• Wes Hazard

No, this is *not* a movie


If you'd asked me at age 17 what my favorite movie was I would have probably said Fight Club. I thought it was a fun, well-made, movie with great acting and some memorable dialogue, and a great sense of dark humor. I would have also said that I "identified" with Tyler Durden and his rejection of empty modern mass culture. I went out and bought the book as soon as I could after watching the movie. And I definitely had quotes from it as my AIM away message for years (forgive me).


About 20 years later I still think that Fight Club is an entertaining, darkly comic movie with great acting and dialogue but I also recognize that its characters have a deeply fascist worldview (ex. a feeling of persecution despite being not being persecuted, a glorification of violence as the only way to earn one's place in society, an equation of anything "feminine" with "weakness", the belief that a formerly great and powerful group [all men in this case] need to take back their glory from a degenerate society that's robbed & weakened them, etc). And now, after having lived outside my mom's house, experiencing meaningful relationships with women, and reading books other than Catcher In The Rye and...Fight Club, I see that Tyler Durden is kind of pathetic.


I mean, I share his belief in the emptiness and soul death of modern global capitalism, I just don't think that the pathway out of that is.... entering a cult-like secret society + punching dudes in a damp basement + domestic terrorism.


All of which brings me to this excellent analysis of the recent Qanon cosplay storming of the Capitol and a central motivating current for the movement behind it. This was not a published article but rather a Facebook post from friend and fellow Story Studio storytelling instructor Brad Lawrence. Brad's a great performer and as of late has been dropping some true gems about our political moment on social media. I read the following commentary by him and knew I wanted to share it here so I reached out and asked for his permission to share it here and I'm so glad he said yes. You check out Brad and his work HERE and HERE. As soon as I read his words I thought of the above speech from Tyler Durden (words by Chuck Palahniuk) and I think this is a solid pairing and food for thought.


There is a small part of all of this that is just people not being able to believe that this is it, this is life. Having a job, paying a mortgage, raising kids, taking your car to the shop.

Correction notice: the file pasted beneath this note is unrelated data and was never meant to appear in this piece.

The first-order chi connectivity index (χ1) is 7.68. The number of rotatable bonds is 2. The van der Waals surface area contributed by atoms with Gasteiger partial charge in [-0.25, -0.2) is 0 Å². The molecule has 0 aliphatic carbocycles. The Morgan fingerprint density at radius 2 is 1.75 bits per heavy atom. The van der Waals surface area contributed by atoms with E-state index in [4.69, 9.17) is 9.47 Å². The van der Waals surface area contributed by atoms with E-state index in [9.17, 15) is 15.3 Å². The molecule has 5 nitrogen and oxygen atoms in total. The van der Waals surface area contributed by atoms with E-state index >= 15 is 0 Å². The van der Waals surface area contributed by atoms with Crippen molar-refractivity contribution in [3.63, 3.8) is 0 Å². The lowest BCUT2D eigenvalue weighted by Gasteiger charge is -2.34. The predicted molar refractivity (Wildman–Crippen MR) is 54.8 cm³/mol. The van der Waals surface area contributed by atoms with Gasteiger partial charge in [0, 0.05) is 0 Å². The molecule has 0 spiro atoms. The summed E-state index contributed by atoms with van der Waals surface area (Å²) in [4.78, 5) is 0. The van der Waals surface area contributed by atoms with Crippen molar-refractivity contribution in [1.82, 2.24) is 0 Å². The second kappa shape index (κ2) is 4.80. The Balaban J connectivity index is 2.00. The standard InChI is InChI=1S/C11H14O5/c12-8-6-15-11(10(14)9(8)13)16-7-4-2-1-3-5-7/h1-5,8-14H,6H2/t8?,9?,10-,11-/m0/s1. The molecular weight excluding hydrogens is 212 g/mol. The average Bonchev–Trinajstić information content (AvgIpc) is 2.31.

You are not going to be an action hero, there is no plot, there are no big bad guys that are doing something clearly evil (like molesting kids in the basement of a pizza parlor) and it is not up to you to take up arms to stop them.
This is it. Health insurance, kids' college bills, figuring out how to take care of your parents' senior years.
And I can tell you where this comes from.
I was raised evangelical Christian in the 80s at exactly the moment that faith was starting to grow. This was when the language of dark forces and secret cabals started to creep into it. You were a warrior for Jesus in a secular world that was trying to oppress you because of your faith. Cable and MTV were trying to seduce your kids to try drugs, barcode symbols on commercial products all translated to the Number of the Beast, and your neighbors were running satanic cults in the basement of their daycares. It was exciting, it was the end times, and everything was couched in language that said you were in a war against secret evil.
All that might have stayed on its reservation if not for the fact that the evangelical movement grew fast and, at the same time, became the heart of the Republican party. That idea of seeing yourself as an oppressed people who needed to arm yourself for a war - in spite of your two car garage and peaceful streets and abundant food - that language is the same language as conspiracy theorists and militias and white supremacist groups and the NRA. It blurred the lines between the language of morality and the language of paranoia.
All of those groups are now the base of the Trump movement.
People wonder why seemingly normal people with pensions are showing up on the Capitol touting the paranoid slogans of White Nationalist conspiracy groups on behalf of a man who has affairs with porn stars and holds a bible upside down. It is because evangelical ministers like the one that taught my youth group, Kingsley Walker, employed the language of oppression and threat and secret wars to keep butts in seats. It was like an inoculation to ideas that, without that priming, they might have found abhorrent.
But instead, the racists and the Lizard people nut jobs just sounded familiar. There was that same sense of urgency and danger and unseen actors.
And they didn't sound like someone trying to explain your mom's medicare paperwork to you. Which is the sound of meaninglessness and drudgery. Who wouldn't want life to be more than that? Who wouldn't be tempted to lie to themselves to have life be more than that?
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